“Tron: Legacy” largely has the feel of a two-hour interactive video game, aided both by the color-coded costumes and a catchy, techno-pop soundtrack by Daft Punk. Sci-fi fans, geeks, and gamers will be able to feast on astounding visual mastery, life-size video games played out before their eyes, and science-fiction/fantasy existentialism staple questions such as Who are we? What is humanity? What are the limits of technology and what we create?.
With self-aware robots being developed, digital teleportation a looming advancement, and Internet growth set to double every five years, the concepts explored in the movie are a thoughtful commentary on our own age of digital reliance and scientific future. Without upstaging the original, “Tron: Legacy” manages a sleek, stylish, fun sequel utterly germane to the times we live in.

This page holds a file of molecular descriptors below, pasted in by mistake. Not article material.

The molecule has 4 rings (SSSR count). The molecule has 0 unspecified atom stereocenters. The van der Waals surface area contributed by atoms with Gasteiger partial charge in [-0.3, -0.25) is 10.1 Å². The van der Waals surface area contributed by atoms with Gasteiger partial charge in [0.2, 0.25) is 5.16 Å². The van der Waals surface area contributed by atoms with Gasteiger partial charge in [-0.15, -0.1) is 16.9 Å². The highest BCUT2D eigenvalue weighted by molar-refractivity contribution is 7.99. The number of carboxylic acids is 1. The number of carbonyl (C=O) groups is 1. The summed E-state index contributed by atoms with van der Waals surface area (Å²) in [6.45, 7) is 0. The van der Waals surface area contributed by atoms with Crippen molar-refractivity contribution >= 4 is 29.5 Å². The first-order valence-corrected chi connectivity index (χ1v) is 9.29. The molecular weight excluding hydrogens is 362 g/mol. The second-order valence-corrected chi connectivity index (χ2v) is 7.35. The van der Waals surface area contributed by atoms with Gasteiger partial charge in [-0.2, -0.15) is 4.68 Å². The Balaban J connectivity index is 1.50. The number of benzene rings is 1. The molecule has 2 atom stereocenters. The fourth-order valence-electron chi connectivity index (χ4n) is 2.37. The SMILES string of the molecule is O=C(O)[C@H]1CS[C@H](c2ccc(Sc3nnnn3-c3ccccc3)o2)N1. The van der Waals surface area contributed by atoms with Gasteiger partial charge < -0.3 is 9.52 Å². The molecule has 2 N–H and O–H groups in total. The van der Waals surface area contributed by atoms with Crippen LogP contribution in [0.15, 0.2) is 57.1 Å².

Behold, for the 2010 CENtral Science Holiday Gift Guide for the chemist in your life has arrived. Granted, we’re a touch late for Chanukah this year (unless you’re a last-minute shopper), but take advantage of that 8-day grace period, folks. We’ve got some good stuff here. And feel free to leave other suggestions in the comments or check out last year’s gift guide.
It’s been a while since we highlighted some of the gorgeous pics from our photo contest. So this Thanksgiving week, we’re offering up our honorable mentions for a visual feast.